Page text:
Editorial Reviews for this title:
"The smartest anorexia memoir ever written and a fascinating journey along the torturous pathways of female desire."-Salon. With a new discussion guideWhat do women want? Did Freud have any idea how difficult that question would become for women to answer? In Appetites, Caroline Knapp confronts that question and boldly reframes it, asking, instead: How does a woman know, and then honor, what it is she wants in a culture bent on shaping, defining, and controlling women and their desires?Knapp, best-selling author of Drinking: A Love Story and Pack of Two: The Intricate Bond Between People and Dogs, has turned her brilliant eye towards how a woman's appetite-for food, for love, for work, and for pleasure-is shaped and constrained by culture. She uses her early battle with anorexia as a powerful exploration of what can happen when we are divorced from our most basic hungers-and offers her own success as testament to the joy of saying "I want. "Provocative, important, and deeply familiar, Appetites beautifully-and urgently-challenges all women to learn what it is to feed both the body and the soul.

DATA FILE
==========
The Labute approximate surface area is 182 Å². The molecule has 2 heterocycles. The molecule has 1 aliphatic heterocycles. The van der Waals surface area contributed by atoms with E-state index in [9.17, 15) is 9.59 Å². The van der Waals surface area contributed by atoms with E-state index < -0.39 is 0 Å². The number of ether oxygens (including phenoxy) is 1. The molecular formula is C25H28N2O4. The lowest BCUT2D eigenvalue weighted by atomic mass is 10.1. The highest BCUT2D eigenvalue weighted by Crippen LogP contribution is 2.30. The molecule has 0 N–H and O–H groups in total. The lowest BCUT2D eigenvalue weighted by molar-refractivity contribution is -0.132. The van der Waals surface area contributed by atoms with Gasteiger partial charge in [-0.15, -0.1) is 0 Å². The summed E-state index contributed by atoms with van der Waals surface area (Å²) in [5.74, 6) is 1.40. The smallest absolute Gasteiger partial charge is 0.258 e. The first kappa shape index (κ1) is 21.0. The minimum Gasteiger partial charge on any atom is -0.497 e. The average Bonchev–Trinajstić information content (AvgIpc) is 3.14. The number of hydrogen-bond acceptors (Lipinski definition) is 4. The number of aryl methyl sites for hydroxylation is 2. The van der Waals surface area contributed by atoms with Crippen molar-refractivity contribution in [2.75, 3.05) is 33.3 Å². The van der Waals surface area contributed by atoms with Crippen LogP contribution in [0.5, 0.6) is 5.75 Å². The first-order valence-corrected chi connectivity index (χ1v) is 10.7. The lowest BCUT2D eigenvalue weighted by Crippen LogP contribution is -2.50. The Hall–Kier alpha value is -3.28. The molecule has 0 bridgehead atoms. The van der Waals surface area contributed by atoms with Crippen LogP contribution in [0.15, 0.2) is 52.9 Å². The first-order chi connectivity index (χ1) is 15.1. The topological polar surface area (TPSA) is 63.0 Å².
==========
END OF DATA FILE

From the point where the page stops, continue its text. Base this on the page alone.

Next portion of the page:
The final and remarkable book of best-selling author Caroline Knapp underlines her gift of leveraging her life experiences into provocative lessons. On the surface, Appetites may appear to be about eating—-complete with Knapp's unflinching account of her anorexia. In fact, Knapp is writing about how every woman can decipher her hunger and loneliness by connecting with her desire to experience pleasure. She illuminates the ways in which cultural taboos about women who desire create vulnerability to disorders of appetite including food and alcohol addictions, compulsive shopping and promiscuous sex. In this expansive view, "one woman’s tub of cottage cheese is another woman’s maxed-out Master Card." Readers will nod in recognition as the author seamlessly weaves autobiography and anthropology, describing her family of origin, profiling women of appetite and countering what she calls "the culture of No!" that curbs and disguises women's desires. Knapp gets to yes by urging readers to ask: "What gives me delight and fully engages me?" Knowing that 42-year-old Knapp died of lung cancer makes this question all the more poignant. Such questions suggest Knapp’s brave and generous legacy. --Barbara Mackoff
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